City officials in Jackson, Mississippi reported late last week that water service had been knocked out indefinitely for most of the city after a devastating winter storm shut down power and froze water lines, resulting in a drop in water pressure last week.
Icy weather conditions created power outages last week for much of the South, including many areas of Texas where freezing temperatures and lack of power have resulted in dozens of deaths. Of the many cities across the Southern US devastated by freezing temperatures last week, Jackson, Mississippi’s capital and largest city with 160,000 residents, is among the worst hit.
Water main breaks constitute a major cause for concern, with Jackson experiencing 13 breaks in less than a week. Pressure drops and outages and boil water advisories were rampant across the state as the region’s old and poorly maintained infrastructure struggled to function under adverse weather conditions. Many of the city’s water mains and pipes have not been replaced in decades, with some piping being over 100 years old.
Mayor Chokwe Antar Lumumba told reporters on Thursday, “We do not have a definitive timeline as to when the water will be restored within the tanks.
“This becomes increasingly challenging due to the pandemic,” Lumumba said. He attempted to blame the outage on COVID-19 restrictions and the closure of schools, claiming, “so many residents are at home instead of school, which means people are trying to use water at a higher rate than usual.”
However, severe winter weather has caused a strain on Jackson’s infrastructure in the recent past, and it is well known that a significant investment in the city’s water system is overdue.
During a period of freezing cold temperatures in 2014-15, then Jackson Mayor Tony Yarber issued a state of emergency in an attempt to secure federal funding to update city water mains and roads. Back in 2015 it was estimated by city officials that somewhere between $750 million to $1 billion would be needed to fully replace or repair the city’s water mains and roads. Mayor Yarber filed a request for a paltry $2.5 million in repairs as the city’s water system crumbled.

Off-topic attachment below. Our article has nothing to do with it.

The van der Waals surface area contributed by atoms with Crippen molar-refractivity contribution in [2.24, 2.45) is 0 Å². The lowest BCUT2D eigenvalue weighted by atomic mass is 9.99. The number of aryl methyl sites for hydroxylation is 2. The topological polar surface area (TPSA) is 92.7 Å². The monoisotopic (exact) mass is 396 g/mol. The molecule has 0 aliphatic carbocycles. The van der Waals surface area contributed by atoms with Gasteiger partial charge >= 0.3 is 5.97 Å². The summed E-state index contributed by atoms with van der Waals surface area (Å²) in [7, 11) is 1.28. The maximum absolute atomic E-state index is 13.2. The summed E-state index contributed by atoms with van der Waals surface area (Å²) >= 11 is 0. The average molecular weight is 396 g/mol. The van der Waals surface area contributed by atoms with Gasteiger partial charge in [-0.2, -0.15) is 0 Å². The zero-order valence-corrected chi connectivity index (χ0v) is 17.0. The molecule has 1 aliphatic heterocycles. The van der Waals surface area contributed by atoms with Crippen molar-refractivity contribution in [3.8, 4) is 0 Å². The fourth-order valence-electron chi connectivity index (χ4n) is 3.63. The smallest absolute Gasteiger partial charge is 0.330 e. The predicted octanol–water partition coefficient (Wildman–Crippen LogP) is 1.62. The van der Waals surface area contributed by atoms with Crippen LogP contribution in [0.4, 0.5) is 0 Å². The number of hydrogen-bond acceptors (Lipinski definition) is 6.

“Our infrastructure is not prepared to handle this,” Lumumba admitted on Thursday. Many people have been without water since Monday. Residents have resorted to gathering snow to melt to create enough water to flush their toilets.
The city set up stations at fire houses, some schools, a mall and other sporadic locations to hand out bottles and jugs of water to people able to go out in the cold and wait, a difficult task for the region’s elderly and infirm residents.
Icy roads have prevented water treatment crews from receiving delivery of much needed chemicals to ensure the water being pumped into the city tanks is safe for use. As it stands, there remains a citywide boil water advisory, with residents who have water flowing from their taps instructed to boil their water before use to ensure potability.
As of Thursday, at least 221,000 homes across Louisiana, Alabama and Mississippi were still without power. Louisiana Governor John Bel Edwards stated on Thursday that there were at least one million residents under a boil water advisory, as well as another 245,000 facing water outages entirely.
Betsy Sawyer, a resident of Vidalia in the northeast of Louisiana, spoke to the Associated Press (AP) about having to deal with power and water outages in her area. “We knew that the water was going to be shut off so we filled the bathtub up with water,” she explained. “Everybody’s scrambling, just doing their best.” Sawyer said she had very low water pressure and was keeping warm using the burners on her stove.
Desperate residents in Louisiana and Mississippi waited for hours in order to claim water handouts at various city government sites. “A lot of people have been giving up—they’re tired of waiting,” Paul Lee Davis told the AP, as he waited in line at a distribution site in Jackson. “I’ve been here so long, I figure I might as well wait it out. We need water. The stores all are out. I don’t see what choice we have.”
Nicole Beard, a resident of Hackberry, Louisiana, told the AP how her hot water pipe burst and days later the water main burst, cutting off water to her area completely. Beard, who had to leave her home last year after it was destroyed by Hurricane Laura, explained that many in her community have still not fully recovered from that devastating storm six months ago. “People are still just struggling over here,” she said.